Red, white, green, or black — tea is universal

Glass teapots display the different varieties of tea.  (credit: Courtney Wittekind) Glass teapots display the different varieties of tea. (credit: Courtney Wittekind) Participants get to sample some perfectly brewed red tea. Participants get to sample some perfectly brewed red tea. Margaret’s boasts a wise list of teas. (credit: Courtney Whittekind) Margaret’s boasts a wise list of teas. (credit: Courtney Whittekind)

Last Wednesday, a group of people gathered in the front of Margaret’s Fine Imports in Squirrel Hill — young and old, male and female, tea connoisseurs, and newcomers to the art of brewing the world’s second-most consumed beverage — to learn about tea from a master. At 7 p.m., Margaret Harris, the owner of the shop, stood behind the register, which served as a teacher’s desk, in an apron bearing the phrase: “Many have eaten here; few have died,” and began class.

Harris’ own story is as unique and vivid as the tea that she sells. Harris left her homeland, Poland, in 1985, while it was still under Communist rule. In Poland, Harris had a medical degree and was a registered nurse, but since her arrival in North America, she has opened a number of craft, candle, and — most recently — tea stores. Harris has been in the tea business for seven years and has taught others about tea for three years. By the end of October, she plans to offer gourmet deli meats and cheeses in her store as well, with some products coming all the way from Hungary and Poland. Because of her history in medicine, Harris has an extensive knowledge about the health benefits of each tea, which she includes in her classes.

Types of tea

The lecture began with introductions, and everyone voiced their favorite type of tea. Preferences ranged from Earl Grey — Harris’ favorite — to chai, and Harris’ informational lecture mentioned them all.

There are four types of tea: white, green, oolong, and black. Green tea is made solely of tea leaves, and since tea has eight to 10 times more antioxidants than any other plant, green tea is extremely good for one’s health. Green tea leaves undergo very little oxidation — the process that causes autumn leaves to turn dry and brittle after they have fallen. White tea is a form of green tea, but it is made up of only the buds and first leaves of the plant. Oolong is a traditionally Chinese or Taiwanese tea, and there are many kinds of it with various levels of oxidation. Black tea is a common Western tea that undergoes the most oxidation among the types of tea.
A type of tea that doesn’t contain parts of the tea plant is a tisane. Tisane is an herbal tea that originates from both China and the Middle East. It can be made from dried flowers, like chamomile, or seeds and roots. Another type of herbal tea is rooibos tea, which is made from a red tea bush in Africa.

Making the perfect cup of tea

During class, Harris also outlined the steps in making a good cup of tea:

Step one involves choosing a tea leaf. Leaves are always better and more natural than the ground up contents of tea bags.

Step two concerns the tea water. Tap water or filtered water is fine for tea brewing, but distilled water is definitely not. Using distilled water will cause tea to taste flat.

Step three is about temperature. For regular tea, steep at 210°C, and for green tea, at 180–185°C. All tisanes should be steeped in boiling water.

Step four is all about the timing. Black tea should be steeped for three to four minutes, while green tea should be steeped for only two.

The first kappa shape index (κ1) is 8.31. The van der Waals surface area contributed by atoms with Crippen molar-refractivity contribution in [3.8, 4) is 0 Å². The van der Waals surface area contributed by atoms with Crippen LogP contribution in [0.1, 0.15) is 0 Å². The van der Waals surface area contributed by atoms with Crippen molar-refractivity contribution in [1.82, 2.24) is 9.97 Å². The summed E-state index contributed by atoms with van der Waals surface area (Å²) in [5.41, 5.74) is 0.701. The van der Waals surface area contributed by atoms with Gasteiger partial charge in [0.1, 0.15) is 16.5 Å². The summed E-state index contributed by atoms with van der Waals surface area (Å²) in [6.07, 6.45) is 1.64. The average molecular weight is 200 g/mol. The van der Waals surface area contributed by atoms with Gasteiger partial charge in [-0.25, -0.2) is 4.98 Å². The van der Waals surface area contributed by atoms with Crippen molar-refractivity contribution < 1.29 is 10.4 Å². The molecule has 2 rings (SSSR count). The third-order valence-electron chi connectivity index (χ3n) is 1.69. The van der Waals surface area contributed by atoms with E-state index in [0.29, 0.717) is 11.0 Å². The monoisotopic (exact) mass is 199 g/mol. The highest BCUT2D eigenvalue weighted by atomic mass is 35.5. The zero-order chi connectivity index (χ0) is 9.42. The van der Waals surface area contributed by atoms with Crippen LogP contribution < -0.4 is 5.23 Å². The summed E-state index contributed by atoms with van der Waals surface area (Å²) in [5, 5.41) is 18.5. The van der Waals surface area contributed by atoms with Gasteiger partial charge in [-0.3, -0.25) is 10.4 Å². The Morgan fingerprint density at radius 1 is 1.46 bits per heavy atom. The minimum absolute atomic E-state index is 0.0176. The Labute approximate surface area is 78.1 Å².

Tracing the roots of tea

Harris also briefly described the history of tea. Most tea comes from the tea bush plant, or Camellia sinesis. One legend says that Emperor Shen Nung of China was resting in his garden one afternoon when a sudden gust of wind blew several leaves from a tree into a pot of hot water nearby. When the emperor drank the resulting mixture out of curiosity, he found that he enjoyed the drink.

Tea was first brought to England by the Portuguese, although the Dutch were also major distributors. Contrary to popular belief, tea did not become popular in England until the 18th century, when Queen Anne chose tea over beer for her breakfast — yes, downing a beer for breakfast was actually common back then. Another common misconception is that “high tea” refers to the famous British tea served in the afternoon with delicious cakes and sweets. Actually, the correct name for this famous tea, understandably enough, is “afternoon tea,” and it was invented by the Duchess of Bedford, who thought that the gap between lunch and dinner was unbearably long. High tea refers to the tea that workers would take with their dinner at the end of the day, at their “high” dinner table — as opposed to the low tea tables of that time.

A cup a day keeps the doctor away

Tea has a special importance in Harris’ life. “I think I had my first cup of tea when I was one day old. It was probably fennel tea, which they give to babies to relieve colic,” she revealed to her audience at the beginning of class. Tea has been scientifically proven to be an anti-bacterial substance and contains fluoride, so it is actually good for your teeth. Women who drink tea often have a higher bone density, and tea also speeds up the metabolic process: Oolong tea increases the speed of metabolism by 10 percent, so it actually helps people lose weight.

But aside from health benefits, Harris sees tea as a way of creating friendships and understanding other cultures. “Knowing tea helps you to know people,” she told her class as she poured out samples at the end of class, including oolong and red tea brewed to perfection.

Through her class, Harris explained how tea influences many fields: geography, history, politics, medicine, and especially friendship. Her store, as well as her life, are testaments to this statement.